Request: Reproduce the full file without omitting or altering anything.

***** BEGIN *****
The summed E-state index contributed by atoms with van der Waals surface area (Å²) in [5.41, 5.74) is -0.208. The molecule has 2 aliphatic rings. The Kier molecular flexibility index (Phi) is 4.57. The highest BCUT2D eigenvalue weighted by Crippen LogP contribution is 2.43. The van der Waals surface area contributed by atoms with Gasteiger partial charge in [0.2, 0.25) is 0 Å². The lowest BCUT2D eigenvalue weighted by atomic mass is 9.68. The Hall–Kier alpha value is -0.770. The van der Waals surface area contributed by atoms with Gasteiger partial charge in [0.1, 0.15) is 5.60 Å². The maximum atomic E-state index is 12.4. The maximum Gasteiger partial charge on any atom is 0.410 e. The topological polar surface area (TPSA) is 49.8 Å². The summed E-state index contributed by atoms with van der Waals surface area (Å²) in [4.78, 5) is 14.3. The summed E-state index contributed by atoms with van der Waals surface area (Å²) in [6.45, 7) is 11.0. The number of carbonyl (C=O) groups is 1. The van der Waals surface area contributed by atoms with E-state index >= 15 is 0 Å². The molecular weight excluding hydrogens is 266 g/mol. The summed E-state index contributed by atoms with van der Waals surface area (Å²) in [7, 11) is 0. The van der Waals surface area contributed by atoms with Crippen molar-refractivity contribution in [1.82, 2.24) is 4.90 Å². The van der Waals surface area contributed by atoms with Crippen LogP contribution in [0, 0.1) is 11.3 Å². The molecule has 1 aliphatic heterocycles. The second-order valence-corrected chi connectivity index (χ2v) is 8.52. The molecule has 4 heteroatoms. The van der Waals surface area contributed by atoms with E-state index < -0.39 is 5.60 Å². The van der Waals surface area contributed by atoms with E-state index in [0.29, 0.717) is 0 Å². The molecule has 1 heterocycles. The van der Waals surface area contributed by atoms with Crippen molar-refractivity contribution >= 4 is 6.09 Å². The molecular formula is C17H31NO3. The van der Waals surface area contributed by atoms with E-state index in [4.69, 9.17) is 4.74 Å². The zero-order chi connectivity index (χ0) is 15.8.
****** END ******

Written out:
The summed E-state index contributed by atoms with van der Waals surface area (Å²) in [5.41, 5.74) is -0.208. The molecule has 2 aliphatic rings. The Kier molecular flexibility index (Phi) is 4.57. The highest BCUT2D eigenvalue weighted by Crippen LogP contribution is 2.43. The van der Waals surface area contributed by atoms with Gasteiger partial charge in [0.2, 0.25) is 0 Å². The lowest BCUT2D eigenvalue weighted by atomic mass is 9.68. The Hall–Kier alpha value is -0.770. The van der Waals surface area contributed by atoms with Gasteiger partial charge in [0.1, 0.15) is 5.60 Å². The maximum atomic E-state index is 12.4. The maximum Gasteiger partial charge on any atom is 0.410 e. The topological polar surface area (TPSA) is 49.8 Å². The summed E-state index contributed by atoms with van der Waals surface area (Å²) in [4.78, 5) is 14.3. The summed E-state index contributed by atoms with van der Waals surface area (Å²) in [6.45, 7) is 11.0. The number of carbonyl (C=O) groups is 1. The van der Waals surface area contributed by atoms with E-state index >= 15 is 0 Å². The molecular weight excluding hydrogens is 266 g/mol. The summed E-state index contributed by atoms with van der Waals surface area (Å²) in [7, 11) is 0. The van der Waals surface area contributed by atoms with Crippen molar-refractivity contribution in [1.82, 2.24) is 4.90 Å². The van der Waals surface area contributed by atoms with Crippen LogP contribution in [0, 0.1) is 11.3 Å². The molecule has 1 aliphatic heterocycles. The second-order valence-corrected chi connectivity index (χ2v) is 8.52. The molecule has 4 heteroatoms. The van der Waals surface area contributed by atoms with E-state index < -0.39 is 5.60 Å². The van der Waals surface area contributed by atoms with E-state index in [0.29, 0.717) is 0 Å². The molecule has 1 heterocycles. The van der Waals surface area contributed by atoms with Crippen molar-refractivity contribution >= 4 is 6.09 Å². The molecular formula is C17H31NO3. The van der Waals surface area contributed by atoms with E-state index in [4.69, 9.17) is 4.74 Å². The zero-order chi connectivity index (χ0) is 15.8.